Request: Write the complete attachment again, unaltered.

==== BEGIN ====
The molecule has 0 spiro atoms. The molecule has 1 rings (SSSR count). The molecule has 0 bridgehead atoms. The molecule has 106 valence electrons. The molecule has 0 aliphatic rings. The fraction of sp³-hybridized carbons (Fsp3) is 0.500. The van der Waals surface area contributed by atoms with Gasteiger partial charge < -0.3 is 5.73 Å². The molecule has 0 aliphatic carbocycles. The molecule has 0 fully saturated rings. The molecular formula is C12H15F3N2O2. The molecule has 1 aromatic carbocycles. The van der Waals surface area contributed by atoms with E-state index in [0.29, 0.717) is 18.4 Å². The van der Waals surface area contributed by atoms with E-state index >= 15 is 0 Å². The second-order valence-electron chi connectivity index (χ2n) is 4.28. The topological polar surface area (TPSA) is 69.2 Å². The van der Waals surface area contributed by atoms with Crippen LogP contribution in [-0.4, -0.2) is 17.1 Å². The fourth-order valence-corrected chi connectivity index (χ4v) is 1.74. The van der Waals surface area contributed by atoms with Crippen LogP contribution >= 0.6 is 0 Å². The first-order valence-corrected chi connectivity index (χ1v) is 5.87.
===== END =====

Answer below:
The molecule has 0 spiro atoms. The molecule has 1 rings (SSSR count). The molecule has 0 bridgehead atoms. The molecule has 106 valence electrons. The molecule has 0 aliphatic rings. The fraction of sp³-hybridized carbons (Fsp3) is 0.500. The van der Waals surface area contributed by atoms with Gasteiger partial charge < -0.3 is 5.73 Å². The molecule has 0 aliphatic carbocycles. The molecule has 0 fully saturated rings. The molecular formula is C12H15F3N2O2. The molecule has 1 aromatic carbocycles. The van der Waals surface area contributed by atoms with E-state index in [0.29, 0.717) is 18.4 Å². The van der Waals surface area contributed by atoms with E-state index >= 15 is 0 Å². The second-order valence-electron chi connectivity index (χ2n) is 4.28. The topological polar surface area (TPSA) is 69.2 Å². The van der Waals surface area contributed by atoms with Crippen LogP contribution in [-0.4, -0.2) is 17.1 Å². The fourth-order valence-corrected chi connectivity index (χ4v) is 1.74. The van der Waals surface area contributed by atoms with Crippen LogP contribution >= 0.6 is 0 Å². The first-order valence-corrected chi connectivity index (χ1v) is 5.87.